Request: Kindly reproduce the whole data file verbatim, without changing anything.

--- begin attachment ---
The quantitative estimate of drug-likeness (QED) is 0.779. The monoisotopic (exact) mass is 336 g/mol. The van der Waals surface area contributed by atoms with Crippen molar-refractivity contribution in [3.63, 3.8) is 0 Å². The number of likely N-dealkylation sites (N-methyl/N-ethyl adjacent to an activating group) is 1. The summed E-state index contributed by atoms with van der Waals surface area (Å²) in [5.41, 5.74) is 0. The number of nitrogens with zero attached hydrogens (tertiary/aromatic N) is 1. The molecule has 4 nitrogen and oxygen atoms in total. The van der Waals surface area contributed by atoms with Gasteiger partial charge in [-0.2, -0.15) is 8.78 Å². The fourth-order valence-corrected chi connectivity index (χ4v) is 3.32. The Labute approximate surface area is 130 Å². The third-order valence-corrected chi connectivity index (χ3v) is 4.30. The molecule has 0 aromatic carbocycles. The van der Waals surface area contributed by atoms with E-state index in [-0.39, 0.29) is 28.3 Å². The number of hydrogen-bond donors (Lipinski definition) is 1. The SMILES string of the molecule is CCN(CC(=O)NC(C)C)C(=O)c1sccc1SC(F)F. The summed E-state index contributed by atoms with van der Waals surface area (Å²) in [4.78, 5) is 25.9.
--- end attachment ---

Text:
The quantitative estimate of drug-likeness (QED) is 0.779. The monoisotopic (exact) mass is 336 g/mol. The van der Waals surface area contributed by atoms with Crippen molar-refractivity contribution in [3.63, 3.8) is 0 Å². The number of likely N-dealkylation sites (N-methyl/N-ethyl adjacent to an activating group) is 1. The summed E-state index contributed by atoms with van der Waals surface area (Å²) in [5.41, 5.74) is 0. The number of nitrogens with zero attached hydrogens (tertiary/aromatic N) is 1. The molecule has 4 nitrogen and oxygen atoms in total. The van der Waals surface area contributed by atoms with Gasteiger partial charge in [-0.2, -0.15) is 8.78 Å². The fourth-order valence-corrected chi connectivity index (χ4v) is 3.32. The Labute approximate surface area is 130 Å². The third-order valence-corrected chi connectivity index (χ3v) is 4.30. The molecule has 0 aromatic carbocycles. The van der Waals surface area contributed by atoms with E-state index in [-0.39, 0.29) is 28.3 Å². The number of hydrogen-bond donors (Lipinski definition) is 1. The SMILES string of the molecule is CCN(CC(=O)NC(C)C)C(=O)c1sccc1SC(F)F. The summed E-state index contributed by atoms with van der Waals surface area (Å²) in [4.78, 5) is 25.9.